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Avoiding Misdiagnosis of Appendicitis:Nursing Case Study

Tuesday, 4 March 2014

Patients with abdominal pain represent between 5-10% of all emergency department visits, thus abdominal pain is one of the more common chief complaints. Only a small portion of these patients will have appendicitis but appendicitis is still one of the most common causes of abdominal pain requiring surgical intervention.

The diagnostic dilemmas of abdominal pain are protean and the emergency physician should always ask the critical question

“What is the worst possible diagnosis for my patient?”

Lackadaisical attitudes and wishful thinking about abdominal pain will inevitably result in disasters. Misdiagnosis of appendicitis, for example, is one of the top five most frequent successful malpractice claims against emergency physicians and accounts for 5-15% of the total dollars lost by insurers of emergency physicians.

In the early stages of appendicitis, the lumen of the appendix becomes occluded and the appendix becomes distended with secretions. Visceral nerve fibers that enter the spinal cord at T8-10 are stimulated, causing referred epigastric and periumbilical pain represented by these dermatomes. As appendiceal distention increases, the appendix becomes ischemic and luminal bacteria invade the appendiceal wall. Transmural inflammation with local peritonitis follows, associated with a shifting of maximal pain into the right lower quadrant. As the disease progresses, infarction occurs with perforation, usually between 24-36 hours.

The classical presentation of appendicitis parallels the pathophysiology of the disease process. It begins with a poorly localized, usually periumbilical, constant pain associated with anorexia. As appendiceal distention continues, nausea and vomiting result. Local irritation occurs next and the pain shifts to the right lower quadrant and becomes more acute and sharp. Although the pain usually localizes to the right lower quadrant, it can occur anywhere in the abdomen or pelvis. Next, patients become progressively more toxic and develop fever and chills.

“The classical presentation of acute appendicitis only occurs in approximately 55% of nonpregnant patients with pathologically confirmed appendicitis. With careful complete histories and thorough physical examinations, a diagnostic accuracy of approximately 80% can be achieved; in fact, most misdiagnoses result from careless history-taking and physical examination”(1). Of course, part of the complete history is looking at the previous chart (5). This is especially true with suspected appendicitis, where approximately 30% of patients who are diagnosed with appendicitis have been seen initially by another physician. Previous charts provide objective serial information on temperature, abdominal examination, and WBC.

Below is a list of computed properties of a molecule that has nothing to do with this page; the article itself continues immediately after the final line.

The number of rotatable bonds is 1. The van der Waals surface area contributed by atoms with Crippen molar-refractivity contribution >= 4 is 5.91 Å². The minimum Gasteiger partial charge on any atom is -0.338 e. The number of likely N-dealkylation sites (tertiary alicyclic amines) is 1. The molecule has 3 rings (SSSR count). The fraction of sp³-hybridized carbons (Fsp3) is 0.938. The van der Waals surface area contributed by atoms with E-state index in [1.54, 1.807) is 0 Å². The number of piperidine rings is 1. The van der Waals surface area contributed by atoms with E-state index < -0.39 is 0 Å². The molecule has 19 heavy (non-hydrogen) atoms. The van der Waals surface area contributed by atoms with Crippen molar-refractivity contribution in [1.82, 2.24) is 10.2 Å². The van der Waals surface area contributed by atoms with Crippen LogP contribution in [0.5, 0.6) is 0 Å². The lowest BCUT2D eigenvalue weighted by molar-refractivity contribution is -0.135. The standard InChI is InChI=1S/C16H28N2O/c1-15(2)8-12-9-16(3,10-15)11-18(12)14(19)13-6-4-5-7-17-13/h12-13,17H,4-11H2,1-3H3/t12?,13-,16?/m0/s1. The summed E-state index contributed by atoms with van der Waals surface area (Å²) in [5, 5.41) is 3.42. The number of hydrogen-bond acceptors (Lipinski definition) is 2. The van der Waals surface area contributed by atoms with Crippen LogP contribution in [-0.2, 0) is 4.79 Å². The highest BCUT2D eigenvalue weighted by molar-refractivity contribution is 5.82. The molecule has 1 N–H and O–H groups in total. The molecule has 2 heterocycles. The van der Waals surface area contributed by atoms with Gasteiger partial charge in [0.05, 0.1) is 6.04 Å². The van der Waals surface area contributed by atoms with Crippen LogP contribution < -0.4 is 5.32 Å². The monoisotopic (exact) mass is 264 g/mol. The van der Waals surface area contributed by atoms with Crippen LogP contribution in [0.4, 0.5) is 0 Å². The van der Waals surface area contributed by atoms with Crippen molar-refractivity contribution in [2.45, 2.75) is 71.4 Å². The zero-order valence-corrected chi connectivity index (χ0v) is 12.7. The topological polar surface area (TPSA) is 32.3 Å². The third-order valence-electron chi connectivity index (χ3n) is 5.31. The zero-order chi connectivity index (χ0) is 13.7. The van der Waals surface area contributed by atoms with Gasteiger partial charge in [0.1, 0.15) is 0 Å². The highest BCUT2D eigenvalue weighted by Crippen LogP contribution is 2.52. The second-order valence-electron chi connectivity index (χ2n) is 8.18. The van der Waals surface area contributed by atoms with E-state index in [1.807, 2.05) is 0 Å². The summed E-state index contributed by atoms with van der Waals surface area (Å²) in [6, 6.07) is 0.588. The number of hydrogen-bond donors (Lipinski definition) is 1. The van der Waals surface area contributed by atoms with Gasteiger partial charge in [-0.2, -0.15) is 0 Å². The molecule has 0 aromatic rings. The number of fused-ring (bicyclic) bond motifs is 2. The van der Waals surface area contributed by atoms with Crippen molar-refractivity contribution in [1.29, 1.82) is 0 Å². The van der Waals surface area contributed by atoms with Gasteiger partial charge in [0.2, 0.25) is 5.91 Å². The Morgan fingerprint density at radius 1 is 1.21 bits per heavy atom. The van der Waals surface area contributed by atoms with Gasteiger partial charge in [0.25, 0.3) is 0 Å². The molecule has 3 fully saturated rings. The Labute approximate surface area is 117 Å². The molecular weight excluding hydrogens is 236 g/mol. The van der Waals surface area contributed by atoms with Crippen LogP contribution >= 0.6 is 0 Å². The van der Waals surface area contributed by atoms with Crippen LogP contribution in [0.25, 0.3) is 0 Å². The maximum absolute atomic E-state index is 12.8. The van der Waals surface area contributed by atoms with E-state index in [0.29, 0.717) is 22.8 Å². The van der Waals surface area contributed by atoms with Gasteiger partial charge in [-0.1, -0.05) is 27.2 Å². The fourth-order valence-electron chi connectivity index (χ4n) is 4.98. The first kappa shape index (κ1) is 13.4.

Males ages 18-50 years provide the most typical presentation and are the easiest to diagnose. In this group, the diagnostic accuracy may be as high as 90%. Other subgroups of patients, such as ovulating females, pregnancy, children, elderly and immunocompromised patients present a greater diagnostic challenge .

Evaluating physicians must be extremely cautious with the group of patients presenting with signs and symptoms only minimally suggestive of appendicitis or in which appendicitis is not considered in the differential. Rusnak et al. developed a profile of the patient most likely to have a missed diagnosis of acute appendicitis on the initial emergency room visit:

1. No “classic” signs and/or symptoms of acute appendicitis.
2. Pain but no nausea or vomiting.
3. No rectal examination performed or documented.
4. Administration of IM narcotic pain medication followed by discharge.
5. Diagnosis of gastroenteritis, despite lack of documentation of the typical features of that disease.
6. No specific documentation on the chart to return for followup examination within 12-24 hours.

There is no definitive test for diagnosing appendicitis. Typically, a great emphasis is placed on the WBC. The WBC is elevated in up to 90% of patients with acute appendicitis but is normal in the other 10% (4,6). Too much emphasis on the WBC can cause serious delays in operative intervention and result in perforation (6). Serial WBC may aid in diagnosis if the second test is performed 4-8 hours after the first (7). Finally, a combination of elevated WBC and neutrophilia greater than 75% appears to be more sensitive than the WBC alone.

If the diagnosis is still uncertain after history, physical examination and laboratory diagnosis, then radiologic examination can often be of help. CT appears to be the most sensitive, specific, and accurate diagnostic modality.

Finally, appropriate consultation with a surgeon is critical. In difficult cases, the surgeon will then have the option of admitting the patient for serial examinations. Observation in the hospital for difficult cases is effective since it does not adversely affect the morbidity and mortality of acute appendicitis and reduces the the incidence of negative laparotomy .

In summary, at times the diagnosis of appendicitis can be difficult. The evaluating physician can minimize delay or misdiagnosis by:

1. Always maintaining a high index of suspicion in all cases of abdominal pain, especially cases with an atypical presentation for appendicitis.
2. Performing a careful and thorough history (including review of previous charts).
3. Performing a careful and thorough physical examination (including rectal and geni-talia) and repeating the examination after 4-6 hours.
4. Performing a WBC with differential and repeating the tests after 4-6 hours.
5. Performing diagnostic radiologic examinations such as CT.
6. Obtaining timely surgical consultation.
7. Admitting the patient for observation.

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